The Social Justice Practicum (SJP) is a first-year, nonclinical and non-discipline-specific experiential practicum that continues through the spring term. Students gain the knowledge, skills, and perspectives to utilize collective power and social justice strategies to build a more equitable society. The SJP is designed to help students learn how to work alongside different communities as agents of social change and serves as the catalyst for students to realize and understand their own strengths and responsibility to contribute to social equity.
This course explores the history of mental health in cities and determinants that shape health outcomes, social distribution of health and disease, and health disparities. The determinants studied include, but are not limited to, social, economic, political, and environmental factors.
This course exams health policy and management through public health methods including diagnostic identification of mental illness, the links between mental and physical health, and using tools and strategies from the public health field to understand current mental health policies, practices, and services.
This course examines topics directly affecting the health of a community and its members. It provides students with an overview of the important public policy issues facing urban centers in the 21st century.
This course introduces students to the field of human rights. Students develop a critical understanding of the main issues that characterize the conceptualization of human rights in today’s world.
The human right to health is protected in multiple human rights treaties. Several countries around the world, most notably South Africa, have used the human right to health to adjudicate the quality of life needs for all citizens.
This course examines themes directly impacting human rights of a community and its members. It provides students with an overview of the importance of human rights issues as they relate to public policy or the administration of public services.
This course focuses on formation and preservation of sustainable, healthy communities; the importance of leaders who understand the relationships between natural, built, and social environments; and the need to maintain these connections in holistic and integrative ways.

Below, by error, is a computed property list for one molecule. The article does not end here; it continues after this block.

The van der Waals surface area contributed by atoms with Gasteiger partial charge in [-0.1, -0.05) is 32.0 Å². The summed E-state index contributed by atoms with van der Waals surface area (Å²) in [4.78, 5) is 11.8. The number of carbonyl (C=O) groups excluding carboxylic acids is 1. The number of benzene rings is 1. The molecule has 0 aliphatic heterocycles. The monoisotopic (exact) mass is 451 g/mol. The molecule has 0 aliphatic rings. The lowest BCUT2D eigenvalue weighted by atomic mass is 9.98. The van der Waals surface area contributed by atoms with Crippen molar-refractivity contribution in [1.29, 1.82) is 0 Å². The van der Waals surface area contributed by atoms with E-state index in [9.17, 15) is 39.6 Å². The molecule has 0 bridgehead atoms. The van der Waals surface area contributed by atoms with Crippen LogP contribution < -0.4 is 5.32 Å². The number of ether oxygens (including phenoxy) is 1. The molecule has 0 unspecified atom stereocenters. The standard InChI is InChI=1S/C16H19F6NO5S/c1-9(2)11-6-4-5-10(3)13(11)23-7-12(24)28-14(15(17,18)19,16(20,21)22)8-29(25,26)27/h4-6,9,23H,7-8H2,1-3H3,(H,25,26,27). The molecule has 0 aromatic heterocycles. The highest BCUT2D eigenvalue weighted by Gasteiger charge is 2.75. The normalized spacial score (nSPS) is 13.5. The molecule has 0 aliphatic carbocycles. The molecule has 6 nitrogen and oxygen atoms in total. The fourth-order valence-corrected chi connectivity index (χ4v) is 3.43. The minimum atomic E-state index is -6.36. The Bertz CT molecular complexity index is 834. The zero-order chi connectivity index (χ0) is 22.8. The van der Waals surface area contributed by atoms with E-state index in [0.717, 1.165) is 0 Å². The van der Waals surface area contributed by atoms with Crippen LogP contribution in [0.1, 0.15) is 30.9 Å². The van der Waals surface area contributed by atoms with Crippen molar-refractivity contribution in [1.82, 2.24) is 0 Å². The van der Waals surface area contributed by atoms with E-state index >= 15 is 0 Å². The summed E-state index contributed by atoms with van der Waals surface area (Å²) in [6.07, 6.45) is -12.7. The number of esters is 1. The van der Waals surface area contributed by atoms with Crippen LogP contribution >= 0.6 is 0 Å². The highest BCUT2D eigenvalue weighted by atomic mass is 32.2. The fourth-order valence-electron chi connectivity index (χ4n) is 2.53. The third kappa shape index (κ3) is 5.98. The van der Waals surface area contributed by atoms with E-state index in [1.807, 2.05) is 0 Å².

This course introduces students to skills needed for effective community leadership including tools, strategies, and skills needed when overseeing the creation and maintenance of sustainable communities.
In an increasingly complex world, leaders and managers in public and nonprofit organization plan strategies to fulfill the organizational mission and enhance stakeholder satisfaction. This course examines the roles and practices of strategic planning, including partnerships, cooperation, and coordination.
A unique and proven program designed to give students real world experience throughout their time at Adler University, the Social Justice Practicum is a required 200-hour internship that spans four courses (or terms for online programs). Every student is given a number of civic-minded categories to choose from. They submit their desired areas of interest. After which, they are assigned a specific and aligned community outreach site where they will work 8 to 10 hours per week.
Kendra L. Smith, Ph.D.
Master of Public Administration Program
Kendra L. Smith, Ph.D., recently joined Adler University as an adjunct professor, bringing with her a wealth of knowledge and research on advancing equity and inclusion in communities—and a passion for social justice. Dr. Smith teaches and is involved in course development for the Online Master of Public Administration program.
Applicants are required to submit the following items to be considered for admission:
Approved applicants will be invited to complete an interview with faculty.
Please submit all application materials including official transcripts to the Office of Admissions prior to the application deadline.
Adler University – Office of Admissions
17 N. Dearborn Street
Chicago, IL 60602
Official electronic transcripts should be sent to [email protected].
Tuition for Adler University’s programs is charged each term according to the number of registered academic credits. The number of credits a student will register for varies by academic program and by term. To estimate the amount of tuition and fees that would be charged in a given term, please use our Tuition Estimator tool below, or read about tuition and fees for all Chicago programs.
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Dr. Jerry Westermeyer, a professor in Adler University’s Department of Psychology, shares his experiences and personal stories while visiting the country of El Salvador in his new book titled, “El Salvador Stories: Attaining an Education Despite Poverty and Violence.” Dr. Westermeyer shares the triumphs and obstacles of young Salvadorans who have received an education thanks to his work with the Salvador Scholarships Program.